As Fere­bee was leav­ing the class­room, 12-year-old Tai­vian Scott qui­etly asked the ed­u­ca­tor, who is dis­tinctly tall, if he played basketball. No, Fere­bee replied, he’s a for­mer foot­ball player.

The boy then earnestly won­dered how the act­ing chan­cel­lor could be so tall. Veg­eta­bles, Fere­bee quipped. He later sat down with high school stu­dents and told them that he wanted them to be con­nected to ca­reers in high school and to have ac­cess to jobs. He ref­er­ences his high-school-age son when he can, try­ing to show the stu­dents he’s more than just a chan­cel­lor. Teenagers at East­ern and Bal­lou high schools took him on tours of their neigh­bor­hoods, where Fere­bee learned about the cor­ner take­out joints.

“Where do you get your hair cut?” he asked Chris­tian John­son, a sopho­more at East­ern, af­ter they passed a shut­tered bar­ber­shop in the neigh­bor­hood.

The D.C. Coun­cil has vowed to con­duct a rig­or­ous con­fir­ma­tion process ahead of its vote, which has not been sched­uled. If the coun­cil does not vote by April 9, Fere­bee will au­to­mat­i­cally be con­firmed.

Un­til then, Fere­bee will be at schools and cof­fee shops, meet­ing res­i­dents, try­ing to prove he is not just an out­sider at­tempt­ing to make big changes in a city he does not know.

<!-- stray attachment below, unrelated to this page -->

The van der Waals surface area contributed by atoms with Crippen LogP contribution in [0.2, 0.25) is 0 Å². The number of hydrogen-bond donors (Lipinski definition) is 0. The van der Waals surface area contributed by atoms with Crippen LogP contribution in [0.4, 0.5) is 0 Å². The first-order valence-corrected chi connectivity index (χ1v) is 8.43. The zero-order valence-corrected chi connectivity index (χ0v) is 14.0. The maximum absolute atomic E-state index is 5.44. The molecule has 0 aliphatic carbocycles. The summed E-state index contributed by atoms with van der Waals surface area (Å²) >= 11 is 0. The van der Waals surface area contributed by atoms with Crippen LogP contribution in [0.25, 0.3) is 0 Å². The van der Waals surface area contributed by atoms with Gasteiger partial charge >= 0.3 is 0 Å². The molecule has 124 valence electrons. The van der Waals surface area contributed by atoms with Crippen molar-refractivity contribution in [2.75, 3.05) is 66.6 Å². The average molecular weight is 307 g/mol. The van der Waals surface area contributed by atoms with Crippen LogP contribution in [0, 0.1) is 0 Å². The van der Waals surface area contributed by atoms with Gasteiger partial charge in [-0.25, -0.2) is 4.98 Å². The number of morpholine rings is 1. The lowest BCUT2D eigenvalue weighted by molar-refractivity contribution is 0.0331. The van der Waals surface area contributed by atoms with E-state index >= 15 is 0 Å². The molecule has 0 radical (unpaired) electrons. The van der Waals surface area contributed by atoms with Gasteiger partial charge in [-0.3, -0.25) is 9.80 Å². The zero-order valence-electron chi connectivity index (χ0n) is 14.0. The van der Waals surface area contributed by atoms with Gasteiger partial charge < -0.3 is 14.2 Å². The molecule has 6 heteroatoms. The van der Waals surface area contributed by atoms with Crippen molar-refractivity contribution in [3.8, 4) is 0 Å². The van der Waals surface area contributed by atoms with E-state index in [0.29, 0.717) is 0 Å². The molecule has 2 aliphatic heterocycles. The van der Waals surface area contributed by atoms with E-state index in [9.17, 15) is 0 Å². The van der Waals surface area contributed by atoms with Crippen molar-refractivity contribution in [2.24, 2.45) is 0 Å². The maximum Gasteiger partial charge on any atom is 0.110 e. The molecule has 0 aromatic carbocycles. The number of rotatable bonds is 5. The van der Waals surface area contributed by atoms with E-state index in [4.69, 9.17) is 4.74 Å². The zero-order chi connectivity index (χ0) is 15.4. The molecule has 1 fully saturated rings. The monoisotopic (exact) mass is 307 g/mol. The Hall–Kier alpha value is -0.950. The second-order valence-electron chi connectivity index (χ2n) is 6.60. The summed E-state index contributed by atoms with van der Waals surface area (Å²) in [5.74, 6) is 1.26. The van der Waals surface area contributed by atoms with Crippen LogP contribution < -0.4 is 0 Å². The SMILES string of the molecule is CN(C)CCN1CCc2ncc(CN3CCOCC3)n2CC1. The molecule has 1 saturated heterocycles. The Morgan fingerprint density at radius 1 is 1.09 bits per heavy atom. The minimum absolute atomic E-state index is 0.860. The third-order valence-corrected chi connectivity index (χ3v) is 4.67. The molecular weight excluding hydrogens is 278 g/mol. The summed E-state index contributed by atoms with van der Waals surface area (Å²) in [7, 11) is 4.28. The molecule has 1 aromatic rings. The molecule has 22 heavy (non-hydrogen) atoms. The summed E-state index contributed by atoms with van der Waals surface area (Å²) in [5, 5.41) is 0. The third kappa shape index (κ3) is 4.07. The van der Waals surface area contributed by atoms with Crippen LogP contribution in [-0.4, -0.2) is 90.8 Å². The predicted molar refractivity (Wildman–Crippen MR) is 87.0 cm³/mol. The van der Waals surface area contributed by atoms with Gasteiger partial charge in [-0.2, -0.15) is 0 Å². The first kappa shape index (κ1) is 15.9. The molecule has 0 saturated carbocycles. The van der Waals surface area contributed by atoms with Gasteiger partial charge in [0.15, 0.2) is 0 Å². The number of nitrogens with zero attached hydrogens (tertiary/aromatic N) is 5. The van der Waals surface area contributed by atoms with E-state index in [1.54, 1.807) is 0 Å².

“If we’re go­ing to truly im­prove out­comes in the District of Columbia,” Fere­bee said, “I can tell you that, one, it’s go­ing to be hard; and, two, it’s not go­ing to hap­pen un­less we do it to­gether.”

“I’m not say­ing that Fere­bee will not be ac­cepted, but it will be a whole lot eas­ier if he were from here.”

Vin­cent C. Gray, D.C. Coun­cil mem­ber


Lewis D. Fere­bee, the act­ing D.C. schools chan­cel­lor, leads a class dis­cus­sion with stu­dents on a visit last month to East­ern High School in North­east Wash­ing­ton.


East­ern High School stu­dents Joseph Soltani, cen­ter, and Ja­dyn Turner take part in a dis­cus­sion with act­ing D.C. schools chan­cel­lor Lewis D. Fere­bee last month.